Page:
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In the games of Goichi Suda and Grasshopper Manufacture, there are lots of recurring imagery, tropes and themes, especially when it comes to titles belonging to Kill the Past. This page attempts to catalog them.

51Edit

Suda's nickname, "Suda51", is derived from his given name, "Goichi". In Japanese, Go = 5 and Ichi = 1, hence, "Suda Goichi" is written as "Suda51". The number 51 appears in many contexts throughout Grasshopper Manufacture games.

  • In Grasshopper games that have PlayStation 3 versions, the number of achievements in the game is often 50, making the addition of the Platinum trophy awarded for collecting every achievement on PlayStation 3 games bump the total up to 51. This is the case for No More Heroes: Heroes' Paradise, Shadows of the DAMNED and Lollipop Chainsaw.
  • In Flower, Sun, and Rain, the solution to the speaker system puzzle is 51.
    • In the DS port, Murder and Mystery in Paradise, 51 Lost And Found items with associated puzzles are scattered throughout the game. In addition, traveling 510,000 steps will unlock all bonus features.
  • In the trance mode of Samurai Champloo: Sidetracked, defeating 51 enemies will award the player an extra hit.
  • Multiple locations in No More Heroes: the store Area 51, and the Road 51 the bus takes to Speed City.
    • In the PS3 port, No More Heroes: Heroes' Paradise, the online Score Attack leaderboards list the top 51 players, and some of the trophies in the game reward the player for killing 51, 510 and 5100 enemies, as well as destroying 51 and 510 objects.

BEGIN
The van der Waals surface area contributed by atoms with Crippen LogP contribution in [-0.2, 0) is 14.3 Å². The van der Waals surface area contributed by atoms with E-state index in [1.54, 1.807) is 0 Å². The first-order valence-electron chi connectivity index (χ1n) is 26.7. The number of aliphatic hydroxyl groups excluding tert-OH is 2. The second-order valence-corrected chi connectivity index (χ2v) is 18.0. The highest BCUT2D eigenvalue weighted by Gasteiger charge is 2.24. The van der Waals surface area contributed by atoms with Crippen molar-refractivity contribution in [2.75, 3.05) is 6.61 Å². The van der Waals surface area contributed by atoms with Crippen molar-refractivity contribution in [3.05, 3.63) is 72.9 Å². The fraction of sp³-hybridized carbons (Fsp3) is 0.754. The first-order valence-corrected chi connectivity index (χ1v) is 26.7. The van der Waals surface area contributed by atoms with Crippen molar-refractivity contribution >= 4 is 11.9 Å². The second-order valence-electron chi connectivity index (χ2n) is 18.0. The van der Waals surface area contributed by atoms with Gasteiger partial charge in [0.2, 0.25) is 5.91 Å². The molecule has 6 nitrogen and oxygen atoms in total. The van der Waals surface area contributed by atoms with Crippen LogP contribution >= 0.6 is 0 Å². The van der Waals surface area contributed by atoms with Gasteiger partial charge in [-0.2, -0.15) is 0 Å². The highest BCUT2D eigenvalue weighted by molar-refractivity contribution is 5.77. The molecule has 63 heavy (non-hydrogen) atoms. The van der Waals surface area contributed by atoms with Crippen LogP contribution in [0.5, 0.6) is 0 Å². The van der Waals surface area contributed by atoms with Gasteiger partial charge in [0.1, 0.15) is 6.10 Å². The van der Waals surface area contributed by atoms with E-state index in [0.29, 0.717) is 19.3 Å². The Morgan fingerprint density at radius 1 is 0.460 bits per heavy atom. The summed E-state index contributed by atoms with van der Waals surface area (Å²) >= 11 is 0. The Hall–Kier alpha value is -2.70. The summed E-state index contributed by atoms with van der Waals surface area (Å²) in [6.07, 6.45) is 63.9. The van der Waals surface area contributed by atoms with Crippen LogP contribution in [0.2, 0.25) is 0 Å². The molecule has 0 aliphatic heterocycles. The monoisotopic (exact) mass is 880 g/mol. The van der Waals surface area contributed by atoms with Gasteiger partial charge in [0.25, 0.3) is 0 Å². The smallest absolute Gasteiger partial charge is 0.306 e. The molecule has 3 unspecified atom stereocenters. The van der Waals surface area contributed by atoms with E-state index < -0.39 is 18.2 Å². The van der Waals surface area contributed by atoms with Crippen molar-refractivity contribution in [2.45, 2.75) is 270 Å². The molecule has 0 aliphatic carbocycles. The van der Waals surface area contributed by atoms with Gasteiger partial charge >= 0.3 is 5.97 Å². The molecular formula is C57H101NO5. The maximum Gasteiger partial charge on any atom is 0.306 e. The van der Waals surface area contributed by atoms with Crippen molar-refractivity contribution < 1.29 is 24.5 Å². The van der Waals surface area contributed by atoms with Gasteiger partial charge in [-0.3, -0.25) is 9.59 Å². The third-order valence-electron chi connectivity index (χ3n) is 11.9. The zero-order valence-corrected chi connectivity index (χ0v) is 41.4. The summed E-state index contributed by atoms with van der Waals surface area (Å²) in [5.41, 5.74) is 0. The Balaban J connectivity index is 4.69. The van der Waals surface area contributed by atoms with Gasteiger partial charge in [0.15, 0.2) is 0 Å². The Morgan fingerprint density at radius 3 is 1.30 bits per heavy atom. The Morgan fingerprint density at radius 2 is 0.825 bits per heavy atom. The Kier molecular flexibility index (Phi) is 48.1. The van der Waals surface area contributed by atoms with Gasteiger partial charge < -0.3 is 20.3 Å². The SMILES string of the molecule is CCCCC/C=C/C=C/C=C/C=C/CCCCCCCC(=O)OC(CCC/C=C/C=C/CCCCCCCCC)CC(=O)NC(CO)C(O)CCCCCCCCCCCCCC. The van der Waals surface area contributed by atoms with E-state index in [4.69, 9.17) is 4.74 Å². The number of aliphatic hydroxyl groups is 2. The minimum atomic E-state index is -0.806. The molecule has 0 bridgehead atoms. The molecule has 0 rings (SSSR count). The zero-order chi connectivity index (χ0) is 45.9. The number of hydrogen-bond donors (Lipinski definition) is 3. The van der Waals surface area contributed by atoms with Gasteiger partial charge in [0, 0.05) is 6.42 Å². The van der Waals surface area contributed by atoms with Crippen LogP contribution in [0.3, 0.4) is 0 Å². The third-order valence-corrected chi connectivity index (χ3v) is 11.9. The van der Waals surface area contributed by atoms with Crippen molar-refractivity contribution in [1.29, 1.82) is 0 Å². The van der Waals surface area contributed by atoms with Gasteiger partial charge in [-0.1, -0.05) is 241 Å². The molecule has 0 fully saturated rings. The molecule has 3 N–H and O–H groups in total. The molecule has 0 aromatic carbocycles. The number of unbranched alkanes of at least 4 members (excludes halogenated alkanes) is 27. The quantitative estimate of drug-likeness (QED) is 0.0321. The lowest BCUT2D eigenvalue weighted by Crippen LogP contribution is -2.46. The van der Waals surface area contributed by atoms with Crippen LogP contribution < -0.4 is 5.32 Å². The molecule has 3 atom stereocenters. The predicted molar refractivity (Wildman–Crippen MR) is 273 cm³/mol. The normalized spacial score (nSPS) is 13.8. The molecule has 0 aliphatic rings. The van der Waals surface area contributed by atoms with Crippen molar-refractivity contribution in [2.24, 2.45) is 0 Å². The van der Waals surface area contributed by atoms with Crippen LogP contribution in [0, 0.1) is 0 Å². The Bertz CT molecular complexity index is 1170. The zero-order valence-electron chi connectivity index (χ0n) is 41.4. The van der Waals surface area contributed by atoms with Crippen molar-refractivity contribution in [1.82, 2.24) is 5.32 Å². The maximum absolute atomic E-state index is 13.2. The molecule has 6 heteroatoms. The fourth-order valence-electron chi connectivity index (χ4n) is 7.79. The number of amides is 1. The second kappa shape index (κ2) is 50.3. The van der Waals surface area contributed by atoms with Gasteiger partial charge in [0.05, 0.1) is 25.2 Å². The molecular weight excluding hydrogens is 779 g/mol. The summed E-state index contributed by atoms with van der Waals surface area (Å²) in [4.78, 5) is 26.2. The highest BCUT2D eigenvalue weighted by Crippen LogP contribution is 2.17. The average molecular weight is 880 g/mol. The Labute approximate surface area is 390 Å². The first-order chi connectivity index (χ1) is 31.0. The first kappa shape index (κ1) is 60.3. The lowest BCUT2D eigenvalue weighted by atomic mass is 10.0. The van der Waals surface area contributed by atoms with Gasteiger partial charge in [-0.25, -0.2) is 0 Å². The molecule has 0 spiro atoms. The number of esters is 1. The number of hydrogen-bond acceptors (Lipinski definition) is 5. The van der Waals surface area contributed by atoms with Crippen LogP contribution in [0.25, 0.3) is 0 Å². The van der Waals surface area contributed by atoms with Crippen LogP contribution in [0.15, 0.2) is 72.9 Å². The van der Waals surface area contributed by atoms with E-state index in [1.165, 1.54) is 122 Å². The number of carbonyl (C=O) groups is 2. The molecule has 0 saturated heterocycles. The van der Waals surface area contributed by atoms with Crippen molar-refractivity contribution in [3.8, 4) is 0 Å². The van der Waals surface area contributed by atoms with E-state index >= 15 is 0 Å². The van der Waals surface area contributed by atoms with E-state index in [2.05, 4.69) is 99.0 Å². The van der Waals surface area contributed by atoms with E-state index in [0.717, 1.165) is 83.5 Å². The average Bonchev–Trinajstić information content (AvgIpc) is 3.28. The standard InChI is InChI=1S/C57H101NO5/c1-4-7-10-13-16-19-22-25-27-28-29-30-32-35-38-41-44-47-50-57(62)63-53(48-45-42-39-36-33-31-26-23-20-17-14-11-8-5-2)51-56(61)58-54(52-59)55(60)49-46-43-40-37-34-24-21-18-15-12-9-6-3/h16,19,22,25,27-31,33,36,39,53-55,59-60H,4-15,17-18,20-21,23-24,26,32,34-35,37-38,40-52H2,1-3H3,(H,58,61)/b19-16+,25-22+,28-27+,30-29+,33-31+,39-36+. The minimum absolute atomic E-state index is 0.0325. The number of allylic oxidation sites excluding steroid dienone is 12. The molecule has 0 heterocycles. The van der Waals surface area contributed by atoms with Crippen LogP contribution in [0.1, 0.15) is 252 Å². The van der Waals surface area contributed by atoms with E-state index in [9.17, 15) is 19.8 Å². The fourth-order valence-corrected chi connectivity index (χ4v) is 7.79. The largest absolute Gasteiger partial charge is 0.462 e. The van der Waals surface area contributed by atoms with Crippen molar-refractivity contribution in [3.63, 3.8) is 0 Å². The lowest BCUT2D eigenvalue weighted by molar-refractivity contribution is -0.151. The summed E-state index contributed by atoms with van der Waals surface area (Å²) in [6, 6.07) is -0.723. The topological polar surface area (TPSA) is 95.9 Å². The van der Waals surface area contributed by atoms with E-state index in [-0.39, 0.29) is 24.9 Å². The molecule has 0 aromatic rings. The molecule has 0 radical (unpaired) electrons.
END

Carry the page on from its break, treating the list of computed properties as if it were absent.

• In No More Heroes 2: Desperate Struggle, Travis Touchdown starts at rank 51 in the United Assassins Association. Also, Area 51's successor is similarly named Airport 51.
  • A sign in Shadows of the DAMNED denotes 51 Bridge Road.
  • In Lollipop Chainsaw, the achievement JULIET51 is awarded for performing 51 dropkicks.
  • The sole optional episode in Killer Is Dead is numbered 51.

Anime charactersEdit

Sometimes, characters will appear with anime designs despite existing in physical reality, to create an unsettling effect.

AssassinsEdit

BriefcasesEdit

Death and rebirthEdit

Because of Suda's original job as an undertaker, Suda began to piece together a fascination with death that permeates his games. Usually, death is not permanent in Suda's world, and many characters have opportunities to return to life, possibly reflecting the existence of extra lives in video games.

  • It is eventually revealed in The Silver Case that the original Kamui Uehara (and Ayame Shimohira) are long dead, but can be revived as personalities into various other bodies, allowing them to live on. Additionally, after acquiring a Silver Eye, Tokio Morishima is able to interact with "lingering consciousnesses", which are later elaborated on in killer7 (see below).
  • In Flower, Sun, and Rain, Sumio Mondo dies midway through the game, having been shot off the top of the Flower, Sun, and Rain. He returns to life after Toriko Kusabi strikes a deal with the man who killed him. It is also revealed later on that several characters have stock bodies as clones that would allow them to carry on after death.
  • Harman Smith, Kun Lan and possibly Emir Parkreiner in killer7 have several incarnations, meaning that even if they die they will come back in some form. In addition, Harman's Multifoliate Personae Phenomenon can resurrect people in two different forms: one, as personas, becoming new identities that the main persona can turn into, and two, as Remnant Psyches who hang around as ghostly advisors. He also seems to possess standard resurrection abilities, later owned by Garcian Smith.
  • In Samurai Champloo: Sidetracked, once Worso Tsurumaki becomes an oni, spirits of the dead arise to fight him in lieu of Lord Matsumae. Worso has to fight three bosses previously killed by Jin and Mugen - Zenbanosuke Kurata, Hanaoka and Tsubaki.
  • No More Heroes character Thunder Ryu returns from the dead to advise Travis, much like the Remnant Psyches.
  • In No More Heroes 2: Desperate Struggle, Dr. Letz Shake and Destroyman manage to come back to life despite being destroyed in over-the-top manners in the first game.